You can find our herd of black wildebeest over in the African Savannah, along with our Chapman’s zebra and nyala.
Native to southern Africa, black wildebeest inhabit open plains, grasslands and Karoo shrublands in steep and mountainous regions.
They are herbivores and predominantly graze on short grasses, however they will also feed on other herbs and shrubs, especially when grass is scarce.
They are very sociable animals which live in herds of around 60 individuals. These large herds are comprised of groups of related females and their young offspring, bachelor herds of young males and dominant bulls who establish territory in the foraging grounds, guarding females moving through his range.
They can run up to 50mph when running from one of their predators, such as lions or hyenas.
Each year more than 1.5 million blue wildebeest migrate from Tanzania’s Serengeti to the south of Kenya’s Masai Mara in search of lush living grounds and water. Blue wildebeest will form ‘super herds’ with other species including zebra, elephants, antelope and gazelles to make the journey of almost 3000km.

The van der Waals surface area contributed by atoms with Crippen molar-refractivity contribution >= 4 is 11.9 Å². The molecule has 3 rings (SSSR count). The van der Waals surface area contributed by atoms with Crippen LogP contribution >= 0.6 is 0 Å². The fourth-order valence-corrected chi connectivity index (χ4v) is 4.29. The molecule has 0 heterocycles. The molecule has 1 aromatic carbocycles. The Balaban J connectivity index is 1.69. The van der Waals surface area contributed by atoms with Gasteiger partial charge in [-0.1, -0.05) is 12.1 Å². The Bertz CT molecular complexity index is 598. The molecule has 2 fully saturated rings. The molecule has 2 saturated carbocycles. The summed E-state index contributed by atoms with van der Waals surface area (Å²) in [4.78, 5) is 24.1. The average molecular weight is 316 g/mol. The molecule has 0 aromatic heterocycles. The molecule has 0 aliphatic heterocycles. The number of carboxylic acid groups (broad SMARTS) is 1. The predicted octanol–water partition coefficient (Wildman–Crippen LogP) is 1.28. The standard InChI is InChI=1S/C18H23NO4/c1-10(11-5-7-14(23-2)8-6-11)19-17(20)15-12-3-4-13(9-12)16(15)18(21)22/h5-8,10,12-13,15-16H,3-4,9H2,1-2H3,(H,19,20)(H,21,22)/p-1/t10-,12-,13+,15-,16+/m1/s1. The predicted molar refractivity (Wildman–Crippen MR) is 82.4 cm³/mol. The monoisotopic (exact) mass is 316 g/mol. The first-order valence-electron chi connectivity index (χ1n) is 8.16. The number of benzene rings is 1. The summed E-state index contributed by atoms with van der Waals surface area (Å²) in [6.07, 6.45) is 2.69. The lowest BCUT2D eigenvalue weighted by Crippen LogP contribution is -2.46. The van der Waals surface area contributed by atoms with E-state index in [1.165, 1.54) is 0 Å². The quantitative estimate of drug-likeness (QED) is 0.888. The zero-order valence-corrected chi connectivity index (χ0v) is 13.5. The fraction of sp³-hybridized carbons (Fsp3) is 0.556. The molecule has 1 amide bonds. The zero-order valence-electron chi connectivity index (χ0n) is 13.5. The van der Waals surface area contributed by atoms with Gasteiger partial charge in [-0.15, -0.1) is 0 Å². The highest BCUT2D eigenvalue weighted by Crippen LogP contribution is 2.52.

Back in the 19th century, black wildebeest were almost extinct due to their reputation of being pests and through hunting. Now they are protected in game reserves in their native southern Africa, and zoos worldwide have contributed towards the population.
However, they do still face the threat of hybridisation with the blue wildebeest, which can happen when the two species live on the same fenced land.
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